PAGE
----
Since then, the strikes intensified:
“The Russians are on a frenzy. They’re going mad. The shelling is ongoing throughout the day and night. The warplanes are hitting residential areas,” Hadi Abdullah, a local journalist, told Al Jazeera by phone from the town of Kafr Nabl in the northwestern Syrian province bordering Turkey…
The main hospital in Maaret al-Numan [above: this was the largest hospital in Idlib], east of Kafr Nabl, has stopped working after it was hit by air strikes, according to the civil defence – also known as the White Helmets. “About 10 air raids hit the hospital. It was a disaster,” said Hadi, who had rushed to the scene.”The most difficult and heartbreaking scene was when the volunteers were quickly pulling the babies out of the hospital. I can’t get the image out of my head,” he recalled with a trembling voice.
‘De-escalation’ has become a prelude to its inverse. “There is a misperception that the de-escalation areas have resulted in peace and stability,’ UN assistant secretary-general Panos Moumtsiz said today. “If anything, these have been serious escalation areas.”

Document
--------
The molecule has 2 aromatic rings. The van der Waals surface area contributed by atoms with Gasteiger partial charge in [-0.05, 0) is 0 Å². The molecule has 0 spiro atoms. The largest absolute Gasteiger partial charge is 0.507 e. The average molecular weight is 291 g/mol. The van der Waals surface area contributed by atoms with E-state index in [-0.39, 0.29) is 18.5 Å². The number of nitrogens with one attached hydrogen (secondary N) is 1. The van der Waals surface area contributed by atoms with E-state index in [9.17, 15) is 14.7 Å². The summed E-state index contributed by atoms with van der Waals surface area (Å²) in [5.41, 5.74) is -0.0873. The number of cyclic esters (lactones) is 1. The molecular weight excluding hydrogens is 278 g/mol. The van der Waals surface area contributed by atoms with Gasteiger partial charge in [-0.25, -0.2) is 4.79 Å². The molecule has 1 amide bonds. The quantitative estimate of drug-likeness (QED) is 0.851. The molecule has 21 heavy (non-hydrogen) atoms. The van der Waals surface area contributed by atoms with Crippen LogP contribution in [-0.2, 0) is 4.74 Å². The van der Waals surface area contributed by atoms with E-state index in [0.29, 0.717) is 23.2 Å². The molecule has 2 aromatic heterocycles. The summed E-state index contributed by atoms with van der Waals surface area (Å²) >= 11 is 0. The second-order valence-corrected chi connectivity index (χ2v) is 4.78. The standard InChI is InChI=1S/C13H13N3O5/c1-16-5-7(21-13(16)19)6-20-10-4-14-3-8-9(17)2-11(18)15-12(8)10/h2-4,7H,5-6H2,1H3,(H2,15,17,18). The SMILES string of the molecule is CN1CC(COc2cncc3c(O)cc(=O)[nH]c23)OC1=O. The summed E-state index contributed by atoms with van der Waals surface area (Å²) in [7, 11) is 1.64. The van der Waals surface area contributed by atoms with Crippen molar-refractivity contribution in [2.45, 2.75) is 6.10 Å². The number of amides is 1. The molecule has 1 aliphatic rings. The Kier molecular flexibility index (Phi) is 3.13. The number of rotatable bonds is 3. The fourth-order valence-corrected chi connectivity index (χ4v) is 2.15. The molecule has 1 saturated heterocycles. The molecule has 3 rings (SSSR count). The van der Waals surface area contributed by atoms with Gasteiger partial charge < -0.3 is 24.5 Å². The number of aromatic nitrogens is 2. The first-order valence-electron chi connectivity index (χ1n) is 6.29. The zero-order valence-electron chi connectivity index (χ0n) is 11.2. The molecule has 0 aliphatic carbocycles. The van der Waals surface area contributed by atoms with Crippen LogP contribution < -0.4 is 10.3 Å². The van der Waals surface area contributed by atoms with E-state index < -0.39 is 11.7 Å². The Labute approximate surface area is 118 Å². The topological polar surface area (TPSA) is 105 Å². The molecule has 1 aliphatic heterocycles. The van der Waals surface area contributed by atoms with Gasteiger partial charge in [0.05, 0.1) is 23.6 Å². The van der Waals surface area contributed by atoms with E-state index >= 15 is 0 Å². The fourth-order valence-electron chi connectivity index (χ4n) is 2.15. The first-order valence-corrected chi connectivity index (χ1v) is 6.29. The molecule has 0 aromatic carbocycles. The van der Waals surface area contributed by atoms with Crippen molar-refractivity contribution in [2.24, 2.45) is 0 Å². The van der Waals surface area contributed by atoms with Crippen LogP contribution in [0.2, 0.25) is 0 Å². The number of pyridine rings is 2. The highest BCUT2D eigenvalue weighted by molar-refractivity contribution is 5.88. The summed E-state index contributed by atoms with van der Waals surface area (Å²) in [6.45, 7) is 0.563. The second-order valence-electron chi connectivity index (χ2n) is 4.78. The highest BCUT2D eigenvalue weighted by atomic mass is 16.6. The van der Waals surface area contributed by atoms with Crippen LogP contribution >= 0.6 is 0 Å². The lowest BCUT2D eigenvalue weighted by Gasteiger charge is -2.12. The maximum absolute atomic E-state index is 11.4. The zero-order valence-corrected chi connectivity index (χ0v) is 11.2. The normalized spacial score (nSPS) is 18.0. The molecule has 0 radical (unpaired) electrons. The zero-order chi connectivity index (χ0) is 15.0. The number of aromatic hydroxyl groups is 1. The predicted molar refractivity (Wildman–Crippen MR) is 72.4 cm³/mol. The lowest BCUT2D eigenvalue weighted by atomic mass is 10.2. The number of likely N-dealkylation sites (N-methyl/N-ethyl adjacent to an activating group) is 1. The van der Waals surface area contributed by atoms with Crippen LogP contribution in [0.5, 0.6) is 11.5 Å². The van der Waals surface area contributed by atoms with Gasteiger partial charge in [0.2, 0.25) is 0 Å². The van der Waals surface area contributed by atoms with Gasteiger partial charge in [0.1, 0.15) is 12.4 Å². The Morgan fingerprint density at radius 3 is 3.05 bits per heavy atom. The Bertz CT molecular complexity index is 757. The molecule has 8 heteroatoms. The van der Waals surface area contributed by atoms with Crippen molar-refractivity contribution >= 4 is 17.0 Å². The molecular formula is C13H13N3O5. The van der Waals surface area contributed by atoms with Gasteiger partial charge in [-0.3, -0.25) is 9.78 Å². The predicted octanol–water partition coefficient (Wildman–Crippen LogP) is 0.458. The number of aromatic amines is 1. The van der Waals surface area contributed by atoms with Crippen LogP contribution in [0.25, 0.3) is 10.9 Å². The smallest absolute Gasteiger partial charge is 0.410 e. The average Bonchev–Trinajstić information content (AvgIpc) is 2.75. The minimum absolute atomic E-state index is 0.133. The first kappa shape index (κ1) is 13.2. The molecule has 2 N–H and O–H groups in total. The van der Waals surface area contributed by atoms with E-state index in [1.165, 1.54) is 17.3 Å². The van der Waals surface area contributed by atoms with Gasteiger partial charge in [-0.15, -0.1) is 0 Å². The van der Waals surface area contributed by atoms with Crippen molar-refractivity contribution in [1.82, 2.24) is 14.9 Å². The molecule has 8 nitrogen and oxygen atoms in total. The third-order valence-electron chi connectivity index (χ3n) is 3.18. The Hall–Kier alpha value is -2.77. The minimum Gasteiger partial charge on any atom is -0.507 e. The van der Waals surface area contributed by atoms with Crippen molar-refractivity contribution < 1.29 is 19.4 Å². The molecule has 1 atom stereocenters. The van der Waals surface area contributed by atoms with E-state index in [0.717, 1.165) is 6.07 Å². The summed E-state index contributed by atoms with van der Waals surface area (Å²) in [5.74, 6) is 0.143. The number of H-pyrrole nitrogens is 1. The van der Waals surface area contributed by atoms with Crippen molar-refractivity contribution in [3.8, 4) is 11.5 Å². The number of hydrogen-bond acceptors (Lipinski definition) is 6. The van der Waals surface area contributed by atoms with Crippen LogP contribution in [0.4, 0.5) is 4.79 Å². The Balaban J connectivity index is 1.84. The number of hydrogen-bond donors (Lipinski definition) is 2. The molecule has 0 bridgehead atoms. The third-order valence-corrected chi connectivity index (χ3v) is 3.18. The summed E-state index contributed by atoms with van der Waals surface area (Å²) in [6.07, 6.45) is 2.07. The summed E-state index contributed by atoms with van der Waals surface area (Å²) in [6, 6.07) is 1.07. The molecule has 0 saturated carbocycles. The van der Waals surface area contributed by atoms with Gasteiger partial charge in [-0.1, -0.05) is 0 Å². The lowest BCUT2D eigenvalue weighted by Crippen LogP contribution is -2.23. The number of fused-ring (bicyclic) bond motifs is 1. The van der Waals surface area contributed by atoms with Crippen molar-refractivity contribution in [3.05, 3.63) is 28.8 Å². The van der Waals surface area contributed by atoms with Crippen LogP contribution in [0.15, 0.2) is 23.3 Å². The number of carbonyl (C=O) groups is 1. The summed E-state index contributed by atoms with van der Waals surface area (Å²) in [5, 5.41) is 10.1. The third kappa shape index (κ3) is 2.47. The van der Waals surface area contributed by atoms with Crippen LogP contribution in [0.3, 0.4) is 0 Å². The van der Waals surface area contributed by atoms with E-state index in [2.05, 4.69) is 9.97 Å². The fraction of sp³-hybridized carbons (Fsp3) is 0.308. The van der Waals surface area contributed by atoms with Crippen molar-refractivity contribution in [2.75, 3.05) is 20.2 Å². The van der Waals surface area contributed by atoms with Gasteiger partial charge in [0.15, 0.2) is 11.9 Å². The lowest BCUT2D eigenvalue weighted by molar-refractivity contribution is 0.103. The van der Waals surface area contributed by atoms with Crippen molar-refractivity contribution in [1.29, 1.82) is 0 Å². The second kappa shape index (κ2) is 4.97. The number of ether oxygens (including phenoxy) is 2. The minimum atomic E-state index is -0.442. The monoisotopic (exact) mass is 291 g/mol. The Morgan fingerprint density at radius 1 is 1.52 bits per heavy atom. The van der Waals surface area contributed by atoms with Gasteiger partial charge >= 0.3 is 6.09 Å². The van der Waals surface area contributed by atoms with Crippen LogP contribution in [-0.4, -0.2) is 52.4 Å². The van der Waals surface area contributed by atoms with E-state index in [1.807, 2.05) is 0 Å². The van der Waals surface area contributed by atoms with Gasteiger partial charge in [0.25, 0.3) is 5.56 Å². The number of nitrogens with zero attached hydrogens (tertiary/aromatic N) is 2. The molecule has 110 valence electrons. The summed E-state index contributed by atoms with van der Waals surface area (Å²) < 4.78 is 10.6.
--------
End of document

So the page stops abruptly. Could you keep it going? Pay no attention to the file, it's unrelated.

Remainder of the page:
With all these horrors in mind, in my second post I’ll turn to the back-story. You can find other dimensions to the critique of siege warfare in Susan Power, ‘Siege warfare in Syria: prosecuting the starvation of civilians’, Amsterdam Law Forum 8: 2 (2016) 1-22 here or Will Todman, ‘Isolating dissent, punishing the masses: siege warfare as counterinsurgency’, Syria Studies 9 (1) (2017) 1-32.
There’s also a series of important quarterly reports from Siege Watch; these started in February 2016, and the most recent covers August-September 2017 and includes a detailed analysis of both Eastern Ghouta and Idlib.
I plan to approach the issue through one of my favourite books, Steve Graham‘s Cities under siege. Steve’s object was what he called ‘the new military urbanism’ but the situation in Syria – and elsewhere: think Mosul in Iraq (see, for example, here: scroll down) or Israel’s endless sieges of Gaza (see, for example, here) – demonstrate the extraordinary capacity of later modern war to combine cutting-edge technology (never has that adjective been more dismally appropriate) with medieval cruelty. There is another difference; for all Steve’s analytical passion – and empathy – the voices of those inside the cities under siege are largely silent, yet in Syria (again: and elsewhere) digital media allow us to listen to them and to witness their suffering. More soon.